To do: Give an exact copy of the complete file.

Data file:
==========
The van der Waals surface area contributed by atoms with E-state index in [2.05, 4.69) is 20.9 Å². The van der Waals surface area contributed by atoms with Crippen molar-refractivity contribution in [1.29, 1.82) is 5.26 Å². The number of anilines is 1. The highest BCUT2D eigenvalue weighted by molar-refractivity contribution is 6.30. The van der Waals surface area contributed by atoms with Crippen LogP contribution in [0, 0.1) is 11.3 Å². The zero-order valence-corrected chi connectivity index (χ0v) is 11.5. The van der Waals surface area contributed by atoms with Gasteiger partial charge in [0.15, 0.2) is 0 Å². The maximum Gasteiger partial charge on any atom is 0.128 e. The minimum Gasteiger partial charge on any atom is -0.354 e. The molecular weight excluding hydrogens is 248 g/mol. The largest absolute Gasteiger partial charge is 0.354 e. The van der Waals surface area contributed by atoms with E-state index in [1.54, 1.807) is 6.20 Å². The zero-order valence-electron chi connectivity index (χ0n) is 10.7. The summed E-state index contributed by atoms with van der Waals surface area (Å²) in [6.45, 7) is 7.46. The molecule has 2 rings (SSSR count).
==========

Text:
The van der Waals surface area contributed by atoms with E-state index in [2.05, 4.69) is 20.9 Å². The van der Waals surface area contributed by atoms with Crippen molar-refractivity contribution in [1.29, 1.82) is 5.26 Å². The number of anilines is 1. The highest BCUT2D eigenvalue weighted by molar-refractivity contribution is 6.30. The van der Waals surface area contributed by atoms with Crippen LogP contribution in [0, 0.1) is 11.3 Å². The zero-order valence-corrected chi connectivity index (χ0v) is 11.5. The van der Waals surface area contributed by atoms with Gasteiger partial charge in [0.15, 0.2) is 0 Å². The maximum Gasteiger partial charge on any atom is 0.128 e. The minimum Gasteiger partial charge on any atom is -0.354 e. The molecular weight excluding hydrogens is 248 g/mol. The largest absolute Gasteiger partial charge is 0.354 e. The van der Waals surface area contributed by atoms with E-state index in [1.54, 1.807) is 6.20 Å². The zero-order valence-electron chi connectivity index (χ0n) is 10.7. The summed E-state index contributed by atoms with van der Waals surface area (Å²) in [6.45, 7) is 7.46. The molecule has 2 rings (SSSR count).